Councillors in Orkney have viewed a report showing how complaints and compliments were handled by the local authority in the last year.
In general, the report, which was viewed by the council’s monitoring and audit committee, showed progress as the total number of complaints fell from 121 in the previous year to 97 this year.
The average amount of time it took the council to respond to a complaint that merited an investigation fell from 32 days in 2019-20 to 15.7 days – well within the target of 20 days.
However, it was found that 33% of stage one complaints – these being complaints that do not call for an investigation – required a time extension when being replied to.
This compares to 19% in the previous year. The council’s response time for these complaints fell over the year, with 69% being dealt with in five working days or less over the last year.
This figure had been 81% the year before. This is thought to be due to the pandemic.
How has the council learned from the complaints?
Customer satisfaction with the way complaints were handled proved to be difficult to measure during the pandemic.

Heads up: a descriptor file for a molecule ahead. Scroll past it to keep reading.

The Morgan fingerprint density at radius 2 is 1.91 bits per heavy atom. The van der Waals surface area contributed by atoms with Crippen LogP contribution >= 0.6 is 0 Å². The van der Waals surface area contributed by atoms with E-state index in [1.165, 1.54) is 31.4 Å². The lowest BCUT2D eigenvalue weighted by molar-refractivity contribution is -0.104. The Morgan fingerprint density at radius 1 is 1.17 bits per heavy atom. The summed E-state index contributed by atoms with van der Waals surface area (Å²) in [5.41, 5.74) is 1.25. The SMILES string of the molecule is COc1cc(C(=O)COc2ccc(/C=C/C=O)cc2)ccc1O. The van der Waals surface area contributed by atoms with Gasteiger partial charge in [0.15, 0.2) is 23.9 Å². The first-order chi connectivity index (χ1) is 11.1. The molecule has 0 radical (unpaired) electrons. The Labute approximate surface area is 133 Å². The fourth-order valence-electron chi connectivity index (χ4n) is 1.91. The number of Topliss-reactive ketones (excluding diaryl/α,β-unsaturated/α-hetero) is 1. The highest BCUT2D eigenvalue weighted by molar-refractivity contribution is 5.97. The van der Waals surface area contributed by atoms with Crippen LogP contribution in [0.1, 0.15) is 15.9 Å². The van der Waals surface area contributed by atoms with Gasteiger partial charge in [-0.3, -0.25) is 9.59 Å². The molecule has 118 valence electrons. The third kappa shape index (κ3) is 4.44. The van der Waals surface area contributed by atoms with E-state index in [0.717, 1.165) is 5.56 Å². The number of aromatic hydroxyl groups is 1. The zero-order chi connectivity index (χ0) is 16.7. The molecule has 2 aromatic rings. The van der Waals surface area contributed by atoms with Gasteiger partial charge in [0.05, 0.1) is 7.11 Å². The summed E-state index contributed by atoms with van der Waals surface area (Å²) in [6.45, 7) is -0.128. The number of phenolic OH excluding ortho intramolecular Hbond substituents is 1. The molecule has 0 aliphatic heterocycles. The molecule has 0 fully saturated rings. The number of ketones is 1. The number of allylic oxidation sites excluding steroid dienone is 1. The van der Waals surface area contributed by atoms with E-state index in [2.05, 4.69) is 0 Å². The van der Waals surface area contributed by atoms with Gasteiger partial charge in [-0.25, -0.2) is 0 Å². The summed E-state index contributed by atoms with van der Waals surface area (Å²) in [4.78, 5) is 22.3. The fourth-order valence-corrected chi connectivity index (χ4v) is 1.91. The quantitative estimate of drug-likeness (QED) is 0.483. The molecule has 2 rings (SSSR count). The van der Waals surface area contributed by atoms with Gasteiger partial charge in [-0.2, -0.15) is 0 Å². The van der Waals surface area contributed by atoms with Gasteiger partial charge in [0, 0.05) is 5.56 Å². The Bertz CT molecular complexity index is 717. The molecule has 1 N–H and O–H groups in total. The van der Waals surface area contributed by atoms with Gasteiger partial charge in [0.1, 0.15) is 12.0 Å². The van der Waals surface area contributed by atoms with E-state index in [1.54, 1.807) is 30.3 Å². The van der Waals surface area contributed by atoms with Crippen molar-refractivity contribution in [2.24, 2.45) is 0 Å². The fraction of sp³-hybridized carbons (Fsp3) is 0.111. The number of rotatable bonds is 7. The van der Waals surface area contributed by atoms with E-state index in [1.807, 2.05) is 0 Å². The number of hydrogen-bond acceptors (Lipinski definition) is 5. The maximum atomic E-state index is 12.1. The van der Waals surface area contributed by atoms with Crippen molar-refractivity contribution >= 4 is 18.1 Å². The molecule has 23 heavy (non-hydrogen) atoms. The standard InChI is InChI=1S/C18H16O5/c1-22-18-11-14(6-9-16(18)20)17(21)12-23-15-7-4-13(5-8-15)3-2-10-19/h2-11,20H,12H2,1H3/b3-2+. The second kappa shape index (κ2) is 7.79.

Only two feedback forms were handed back to the council – one which said a complaint had not been resolved at all and the council were not helpful, and another which said a complaint had been partially dealt with and the council had been “fairly helpful”.
In total, 51 of the complaints made over the last year were classed as stage one, while 35 were classed as stage two and required an investigation.
A further seven complaints were first deemed to be stage one complaints and became stage two complaints as they were “escalated” and needed an investigation. The remaining five complaints had not yet been dealt with by the council.
The report also shows how the council claims it has learned from the complaints.
Communication issues between council contractors and the council housing tenants, failures in communication between the council and service users, ensuring that social distancing measures were applied by council staff and visitors, and identifying where more training was needed by council employees using PPE (personal protective equipment) were all areas that the council has said they made progress in by acting on complaints.
What about the compliments?
While the council is required to measure the health of its complaints procedure by the Scottish Public Service Ombudsman, the same cannot be said for compliments.
Councillors asked for information on compliments to be included in the report earlier this year.
Examples of compliments given in the first three months of this year include a childminder thanking bin men for waving to the kids in her care, thanks for the workers who spread grit during icy weather and thanks to a bus driver who drops a service user right to their door on trips to a local day centre.